Whether you want to boost your electric vehicle’s mileage during Canadian winters and summers — or you want some reassurance that an EV can handle the swings in our climate before you buy — these tips offer ways to improve an EV’s performance and range no matter what the temperature.
Cold Weather Driving Tips
It’s well-established that cold weather takes a toll on an EV’s range, mainly because the battery has to both power the car and heat the cabin. While internal combustion engines produce extra heat that can be re-directed to keep drivers and passengers warm, EV motors are more efficient, and the motor generates little additional heat to draw from.
All the same, a few simple steps can lead to improved EV driving in cold weather:
Make sure your tires are at the correct pressure
Underinflated tires — by even a few PSI — can make make a meaningful difference in the rolling resistance, and in turn the efficiency, of an EV’s battery. Keep in mind that the air pressure in a tire can vary quite a bit when the temperature changes, so it’s a good idea to check the pressure regularly throughout the season.
It’s also worth noting the importance of choosing tires specifically designed for electric vehicles. EVs need tires with thicker sidewalls to support the additional weight and lower rolling resistance, which contributes to their efficiency.
Set your climate control to “eco” mode
In eco mode, your car uses less electricity so you don’t use too much of your battery heating the inside of the car. Also, some EV models have a ‘driver only’ button and others automatically deactivate the vents when they sense there isn’t a passenger.
Another trick is to use seat heaters and your steering wheel heater to keep you warm, as they use less electricity than climate control.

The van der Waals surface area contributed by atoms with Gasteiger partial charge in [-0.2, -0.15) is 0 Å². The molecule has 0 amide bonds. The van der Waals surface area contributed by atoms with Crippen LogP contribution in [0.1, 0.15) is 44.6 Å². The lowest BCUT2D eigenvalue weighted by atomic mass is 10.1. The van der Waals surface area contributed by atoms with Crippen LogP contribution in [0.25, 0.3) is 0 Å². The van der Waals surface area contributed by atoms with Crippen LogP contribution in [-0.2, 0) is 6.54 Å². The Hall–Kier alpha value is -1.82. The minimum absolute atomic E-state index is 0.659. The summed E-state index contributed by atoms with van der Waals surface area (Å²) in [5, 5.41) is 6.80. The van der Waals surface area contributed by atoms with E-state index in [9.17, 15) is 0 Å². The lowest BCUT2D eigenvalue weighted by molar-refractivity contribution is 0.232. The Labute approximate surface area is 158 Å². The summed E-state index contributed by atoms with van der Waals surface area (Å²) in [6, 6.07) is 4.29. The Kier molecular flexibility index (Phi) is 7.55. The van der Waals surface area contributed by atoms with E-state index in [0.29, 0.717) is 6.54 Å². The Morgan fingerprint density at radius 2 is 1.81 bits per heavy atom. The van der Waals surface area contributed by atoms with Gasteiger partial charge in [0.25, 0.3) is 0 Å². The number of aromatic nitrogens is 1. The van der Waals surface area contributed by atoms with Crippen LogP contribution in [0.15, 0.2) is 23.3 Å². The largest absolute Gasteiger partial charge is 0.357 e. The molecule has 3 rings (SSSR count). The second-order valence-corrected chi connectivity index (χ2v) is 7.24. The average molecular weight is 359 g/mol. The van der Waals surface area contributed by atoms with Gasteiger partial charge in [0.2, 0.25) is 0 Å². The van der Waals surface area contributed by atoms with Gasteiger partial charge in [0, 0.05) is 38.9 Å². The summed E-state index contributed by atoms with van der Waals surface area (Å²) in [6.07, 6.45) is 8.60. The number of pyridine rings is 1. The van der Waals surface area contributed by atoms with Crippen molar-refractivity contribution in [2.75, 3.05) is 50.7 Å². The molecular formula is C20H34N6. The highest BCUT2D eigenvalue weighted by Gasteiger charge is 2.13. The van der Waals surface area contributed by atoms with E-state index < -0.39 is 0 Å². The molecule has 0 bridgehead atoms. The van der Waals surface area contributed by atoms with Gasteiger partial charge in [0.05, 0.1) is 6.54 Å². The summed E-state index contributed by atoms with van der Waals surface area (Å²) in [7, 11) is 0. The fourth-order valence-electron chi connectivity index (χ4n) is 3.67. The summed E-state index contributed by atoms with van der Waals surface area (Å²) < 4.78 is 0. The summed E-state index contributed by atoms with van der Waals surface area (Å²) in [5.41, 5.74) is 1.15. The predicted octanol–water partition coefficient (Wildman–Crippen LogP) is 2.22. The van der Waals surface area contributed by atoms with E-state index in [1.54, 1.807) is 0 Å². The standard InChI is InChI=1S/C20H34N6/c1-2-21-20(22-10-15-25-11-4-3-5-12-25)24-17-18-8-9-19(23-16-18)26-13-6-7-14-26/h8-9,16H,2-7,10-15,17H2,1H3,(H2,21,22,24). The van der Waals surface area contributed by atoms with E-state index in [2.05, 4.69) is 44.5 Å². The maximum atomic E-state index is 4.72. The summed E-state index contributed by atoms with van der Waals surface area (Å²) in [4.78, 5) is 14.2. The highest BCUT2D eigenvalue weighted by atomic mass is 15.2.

Pre-heat the car while it’s plugged in
It’s no fun getting into a cold car in the winter, and by pre-heating your EV while it’s still plugged in, you’re not relying on the battery to do the heavy lifting when it comes to getting the interior temperature just right for your drive.
Plan your stops and know where the charging stations are along your route
EVs aren’t the only type of vehicle to be affected by the cold. Extreme temperatures can significantly affect fuel consumption in conventional gasoline cars, just as they can reduce the range of electric vehicles.
But, because people are used to finding gas stations and easily topping up their tanks, the drop in efficiency is less noticeable in fuel-powered cars. EVs get more than their fair share of attention when the temperature dips because of the need to recharge when the battery gets low. As such, mapping out the charging stations along your route — especially for a long trip in the middle of winter — will give you confidence that your EV’s battery can handle your drive and your comfort.
Adapt your driving
When you want to conserve electricity, the way you drive your EV can go a long way. Accelerating more slowly, avoiding harsh breaking, and watching your speed will all help preserve the battery.
Hot Weather Driving Tips
Running your car’s A/C in the summer can be just as much of a power drain as the heater in the winter. These tips can help keep you cool even when the mercury soars.
Avoid rapid charging whenever possible
While rapid charging is super convenient, especially if you’re charging mid-road trip, it does heat the battery and can cause it to work extra hard to keep your car cool.
Park in the shade
Anything you can do to keep your car cool when not in use can help preserve your battery in high heat. Parking in the shade, washing your car in cool water, or keeping it in the garage will all reduce the amount of work the battery needs to take on.
Keep your cool behind the wheel
Whatever the temperature outside, moderate driving habits will extend the life of your battery — and your car. Avoid harsh breaking, sudden acceleration, and sharp turns whenever possible.
Pre-condition your car when it’s plugged in
Just as it’s best to pre-heat the car in the winter, pre-cooling it in the summer while it’s still plugged in will give you a head-start in the comfort department. By stepping into an already-cool car before you drive means less work for your battery to do later.
Limit the weight in the car
The heavier your car is, the harder it has to work. So if you’ve got some hauling to do, try to do it when the temperature’s not quite so high.
Electric vehicles work best when they’re in comfortable temperatures. Understanding what affects an EV’s range, how to manage these factors and knowing where the charging stations are along your route can give you confidence that your electric car — like you — can handle the Canadian climate just fine.
Read more: A guide to Canada’s EV incentive programs
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